arcsin(x, out=None, **kwargs)

Inverse sine, element-wise.

>>>np.asin is np.asin True

  • x (ndarray or scalar) – y-coordinate on the unit circle.

  • out (ndarray or None, optional) – A location into which the result is stored. If provided, it must have the same shape as the input. If not provided or None, a freshly-allocated array is returned.


angle – Output array is same shape and type as x. This is a scalar if x is a scalar. The inverse sine of each element in x, in radians and in the closed interval [-pi/2, pi/2].

Return type

ndarray or scalar


>>> np.asin(1)     # pi/2
>>> np.asin(-1)    # -pi/2
>>> np.asin(0)


asin is a alias for arcsin. It is a standard API in instead of an official NumPy operator.

asin is a multivalued function: for each x there are infinitely many numbers z such that \(sin(z) = x\). The convention is to return the angle z whose real part lies in [-pi/2, pi/2]. For real-valued input data types, asin always returns real output. For each value that cannot be expressed as a real number or infinity, it yields nan and sets the invalid floating point error flag. The inverse sine is also known as asin or sin^{-1}. The output ndarray has the same ctx as the input ndarray. This function differs from the original numpy.arcsin in the following aspects:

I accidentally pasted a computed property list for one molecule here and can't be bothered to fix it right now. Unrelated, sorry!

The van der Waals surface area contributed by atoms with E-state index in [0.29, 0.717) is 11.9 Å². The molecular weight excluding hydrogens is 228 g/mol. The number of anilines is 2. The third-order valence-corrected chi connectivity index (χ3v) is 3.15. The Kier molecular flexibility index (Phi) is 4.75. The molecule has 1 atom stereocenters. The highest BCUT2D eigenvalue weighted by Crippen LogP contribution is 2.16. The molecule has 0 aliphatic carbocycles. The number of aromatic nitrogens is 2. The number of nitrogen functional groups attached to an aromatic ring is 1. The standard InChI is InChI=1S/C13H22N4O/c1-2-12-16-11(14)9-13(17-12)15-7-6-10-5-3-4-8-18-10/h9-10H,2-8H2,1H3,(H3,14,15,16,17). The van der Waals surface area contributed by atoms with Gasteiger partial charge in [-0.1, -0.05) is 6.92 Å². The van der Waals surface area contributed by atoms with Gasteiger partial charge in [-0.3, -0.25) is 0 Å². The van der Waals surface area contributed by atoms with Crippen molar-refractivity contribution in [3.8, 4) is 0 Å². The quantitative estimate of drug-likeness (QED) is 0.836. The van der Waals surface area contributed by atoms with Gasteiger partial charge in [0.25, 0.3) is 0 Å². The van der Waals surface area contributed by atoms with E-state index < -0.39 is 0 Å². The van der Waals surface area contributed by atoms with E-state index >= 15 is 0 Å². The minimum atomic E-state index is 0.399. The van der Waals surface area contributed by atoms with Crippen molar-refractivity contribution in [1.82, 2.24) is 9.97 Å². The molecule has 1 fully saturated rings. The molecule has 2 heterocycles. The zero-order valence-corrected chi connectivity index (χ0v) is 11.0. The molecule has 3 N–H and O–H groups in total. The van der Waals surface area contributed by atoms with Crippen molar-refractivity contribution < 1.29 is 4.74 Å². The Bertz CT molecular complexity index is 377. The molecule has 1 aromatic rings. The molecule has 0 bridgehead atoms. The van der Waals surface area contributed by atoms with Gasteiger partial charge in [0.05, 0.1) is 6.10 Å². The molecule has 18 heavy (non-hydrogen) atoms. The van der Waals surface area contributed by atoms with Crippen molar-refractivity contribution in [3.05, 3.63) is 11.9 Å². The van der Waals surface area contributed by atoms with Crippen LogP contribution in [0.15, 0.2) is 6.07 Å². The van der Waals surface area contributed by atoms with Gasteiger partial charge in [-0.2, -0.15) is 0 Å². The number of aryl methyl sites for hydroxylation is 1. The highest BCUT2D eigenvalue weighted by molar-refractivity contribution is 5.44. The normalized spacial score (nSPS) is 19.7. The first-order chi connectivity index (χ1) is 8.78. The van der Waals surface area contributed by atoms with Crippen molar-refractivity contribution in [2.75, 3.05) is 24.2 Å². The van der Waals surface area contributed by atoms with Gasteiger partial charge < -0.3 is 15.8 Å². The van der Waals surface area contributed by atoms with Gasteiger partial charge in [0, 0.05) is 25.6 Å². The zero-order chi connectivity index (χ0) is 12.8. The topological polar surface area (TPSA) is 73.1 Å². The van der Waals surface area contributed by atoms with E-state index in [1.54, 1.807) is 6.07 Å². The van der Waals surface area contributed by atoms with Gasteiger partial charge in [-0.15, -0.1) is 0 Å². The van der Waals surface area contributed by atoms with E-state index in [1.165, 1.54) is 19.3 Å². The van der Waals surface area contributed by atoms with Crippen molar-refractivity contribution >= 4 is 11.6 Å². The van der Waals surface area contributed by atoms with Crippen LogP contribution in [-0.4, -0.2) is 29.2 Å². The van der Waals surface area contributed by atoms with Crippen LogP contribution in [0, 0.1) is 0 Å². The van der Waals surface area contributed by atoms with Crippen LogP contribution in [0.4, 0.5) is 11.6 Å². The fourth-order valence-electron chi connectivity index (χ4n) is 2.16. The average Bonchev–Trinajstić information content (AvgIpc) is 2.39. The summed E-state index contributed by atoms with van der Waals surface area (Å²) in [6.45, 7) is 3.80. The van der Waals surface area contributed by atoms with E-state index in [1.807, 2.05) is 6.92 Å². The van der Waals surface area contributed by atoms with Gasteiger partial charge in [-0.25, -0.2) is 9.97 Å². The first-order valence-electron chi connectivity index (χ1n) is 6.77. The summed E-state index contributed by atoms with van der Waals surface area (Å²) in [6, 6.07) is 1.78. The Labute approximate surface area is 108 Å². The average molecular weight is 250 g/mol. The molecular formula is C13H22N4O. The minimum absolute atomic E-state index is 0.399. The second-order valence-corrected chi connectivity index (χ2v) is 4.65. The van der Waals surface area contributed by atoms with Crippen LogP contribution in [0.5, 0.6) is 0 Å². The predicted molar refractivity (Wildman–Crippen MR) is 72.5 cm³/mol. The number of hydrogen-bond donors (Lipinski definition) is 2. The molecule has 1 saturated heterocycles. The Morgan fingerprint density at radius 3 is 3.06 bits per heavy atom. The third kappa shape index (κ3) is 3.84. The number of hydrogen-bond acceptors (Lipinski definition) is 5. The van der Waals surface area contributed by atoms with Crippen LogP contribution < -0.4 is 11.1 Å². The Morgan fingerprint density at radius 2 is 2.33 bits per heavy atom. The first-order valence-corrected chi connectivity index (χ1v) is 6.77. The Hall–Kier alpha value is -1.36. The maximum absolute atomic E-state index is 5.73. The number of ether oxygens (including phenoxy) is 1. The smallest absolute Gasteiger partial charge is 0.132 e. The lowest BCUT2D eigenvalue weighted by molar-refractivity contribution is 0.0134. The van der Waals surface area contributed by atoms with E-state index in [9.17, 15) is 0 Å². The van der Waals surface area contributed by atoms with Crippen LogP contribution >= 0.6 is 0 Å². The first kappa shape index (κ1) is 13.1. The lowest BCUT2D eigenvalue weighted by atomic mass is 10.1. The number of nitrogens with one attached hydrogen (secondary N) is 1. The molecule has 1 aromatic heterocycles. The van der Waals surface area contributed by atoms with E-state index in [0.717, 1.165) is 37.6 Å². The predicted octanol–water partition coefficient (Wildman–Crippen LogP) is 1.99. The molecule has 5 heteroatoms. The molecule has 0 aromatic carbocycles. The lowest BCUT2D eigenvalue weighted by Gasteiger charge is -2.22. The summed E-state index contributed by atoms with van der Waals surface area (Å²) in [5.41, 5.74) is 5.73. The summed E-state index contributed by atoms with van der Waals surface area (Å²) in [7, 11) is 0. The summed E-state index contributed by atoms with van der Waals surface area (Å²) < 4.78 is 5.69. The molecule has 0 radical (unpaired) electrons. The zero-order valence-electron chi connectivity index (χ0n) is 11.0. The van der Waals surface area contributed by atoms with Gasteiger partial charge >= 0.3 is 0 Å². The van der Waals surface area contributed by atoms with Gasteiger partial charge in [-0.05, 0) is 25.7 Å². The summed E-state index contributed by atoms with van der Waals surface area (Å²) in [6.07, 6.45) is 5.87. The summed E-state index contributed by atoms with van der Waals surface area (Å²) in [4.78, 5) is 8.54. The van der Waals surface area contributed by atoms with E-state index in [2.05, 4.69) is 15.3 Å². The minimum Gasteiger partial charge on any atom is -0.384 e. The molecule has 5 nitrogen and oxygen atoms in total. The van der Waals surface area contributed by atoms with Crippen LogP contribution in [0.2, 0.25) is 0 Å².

• Only support ndarray or scalar now.

  • where argument is not supported.

  • Complex input is not supported.


Abramowitz, M. and Stegun, I. A., Handbook of Mathematical Functions, 10th printing, New York: Dover, 1964, pp. 79ff.